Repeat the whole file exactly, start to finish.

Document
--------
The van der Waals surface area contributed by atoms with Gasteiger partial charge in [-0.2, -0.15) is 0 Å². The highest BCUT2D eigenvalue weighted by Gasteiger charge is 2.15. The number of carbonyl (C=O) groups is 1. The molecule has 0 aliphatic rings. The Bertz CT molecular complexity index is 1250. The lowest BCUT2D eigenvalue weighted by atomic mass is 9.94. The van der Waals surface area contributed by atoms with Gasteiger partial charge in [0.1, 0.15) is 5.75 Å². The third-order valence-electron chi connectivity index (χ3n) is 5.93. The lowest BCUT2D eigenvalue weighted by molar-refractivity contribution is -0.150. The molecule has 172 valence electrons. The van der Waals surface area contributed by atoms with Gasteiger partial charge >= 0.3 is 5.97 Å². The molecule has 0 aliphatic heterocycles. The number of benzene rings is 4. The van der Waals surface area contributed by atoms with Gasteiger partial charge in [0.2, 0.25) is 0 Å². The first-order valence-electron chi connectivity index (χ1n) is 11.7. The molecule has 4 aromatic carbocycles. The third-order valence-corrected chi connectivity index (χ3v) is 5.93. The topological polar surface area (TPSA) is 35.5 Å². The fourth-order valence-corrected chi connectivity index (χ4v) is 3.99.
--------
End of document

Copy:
The van der Waals surface area contributed by atoms with Gasteiger partial charge in [-0.2, -0.15) is 0 Å². The highest BCUT2D eigenvalue weighted by Gasteiger charge is 2.15. The number of carbonyl (C=O) groups is 1. The molecule has 0 aliphatic rings. The Bertz CT molecular complexity index is 1250. The lowest BCUT2D eigenvalue weighted by atomic mass is 9.94. The van der Waals surface area contributed by atoms with Gasteiger partial charge in [0.1, 0.15) is 5.75 Å². The third-order valence-electron chi connectivity index (χ3n) is 5.93. The lowest BCUT2D eigenvalue weighted by molar-refractivity contribution is -0.150. The molecule has 172 valence electrons. The van der Waals surface area contributed by atoms with Gasteiger partial charge >= 0.3 is 5.97 Å². The molecule has 0 aliphatic heterocycles. The number of benzene rings is 4. The van der Waals surface area contributed by atoms with Gasteiger partial charge in [0.2, 0.25) is 0 Å². The first-order valence-electron chi connectivity index (χ1n) is 11.7. The molecule has 4 aromatic carbocycles. The third-order valence-corrected chi connectivity index (χ3v) is 5.93. The topological polar surface area (TPSA) is 35.5 Å². The fourth-order valence-corrected chi connectivity index (χ4v) is 3.99.